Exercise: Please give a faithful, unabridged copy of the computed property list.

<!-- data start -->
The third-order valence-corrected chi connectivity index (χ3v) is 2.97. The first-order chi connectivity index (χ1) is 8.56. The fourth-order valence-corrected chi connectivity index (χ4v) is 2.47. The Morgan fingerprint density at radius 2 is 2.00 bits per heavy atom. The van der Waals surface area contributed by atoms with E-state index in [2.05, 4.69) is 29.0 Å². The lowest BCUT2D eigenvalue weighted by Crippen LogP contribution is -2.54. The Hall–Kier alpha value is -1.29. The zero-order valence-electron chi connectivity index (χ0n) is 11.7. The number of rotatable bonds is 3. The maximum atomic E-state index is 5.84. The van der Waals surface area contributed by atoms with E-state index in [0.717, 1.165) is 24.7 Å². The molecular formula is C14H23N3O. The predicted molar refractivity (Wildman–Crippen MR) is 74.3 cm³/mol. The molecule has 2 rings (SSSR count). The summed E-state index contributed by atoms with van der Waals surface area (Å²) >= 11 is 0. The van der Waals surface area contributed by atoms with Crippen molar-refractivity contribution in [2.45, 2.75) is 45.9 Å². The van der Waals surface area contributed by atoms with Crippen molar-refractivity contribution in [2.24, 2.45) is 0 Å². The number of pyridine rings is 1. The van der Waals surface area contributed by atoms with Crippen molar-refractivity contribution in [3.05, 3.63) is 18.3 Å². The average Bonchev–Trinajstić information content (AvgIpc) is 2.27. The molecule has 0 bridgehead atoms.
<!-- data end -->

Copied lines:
The third-order valence-corrected chi connectivity index (χ3v) is 2.97. The first-order chi connectivity index (χ1) is 8.56. The fourth-order valence-corrected chi connectivity index (χ4v) is 2.47. The Morgan fingerprint density at radius 2 is 2.00 bits per heavy atom. The van der Waals surface area contributed by atoms with E-state index in [2.05, 4.69) is 29.0 Å². The lowest BCUT2D eigenvalue weighted by Crippen LogP contribution is -2.54. The Hall–Kier alpha value is -1.29. The zero-order valence-electron chi connectivity index (χ0n) is 11.7. The number of rotatable bonds is 3. The maximum atomic E-state index is 5.84. The van der Waals surface area contributed by atoms with E-state index in [0.717, 1.165) is 24.7 Å². The molecular formula is C14H23N3O. The predicted molar refractivity (Wildman–Crippen MR) is 74.3 cm³/mol. The molecule has 2 rings (SSSR count). The summed E-state index contributed by atoms with van der Waals surface area (Å²) >= 11 is 0. The van der Waals surface area contributed by atoms with Crippen molar-refractivity contribution in [2.45, 2.75) is 45.9 Å². The van der Waals surface area contributed by atoms with Crippen molar-refractivity contribution in [2.24, 2.45) is 0 Å². The number of pyridine rings is 1. The van der Waals surface area contributed by atoms with Crippen molar-refractivity contribution in [3.05, 3.63) is 18.3 Å². The average Bonchev–Trinajstić information content (AvgIpc) is 2.27. The molecule has 0 bridgehead atoms.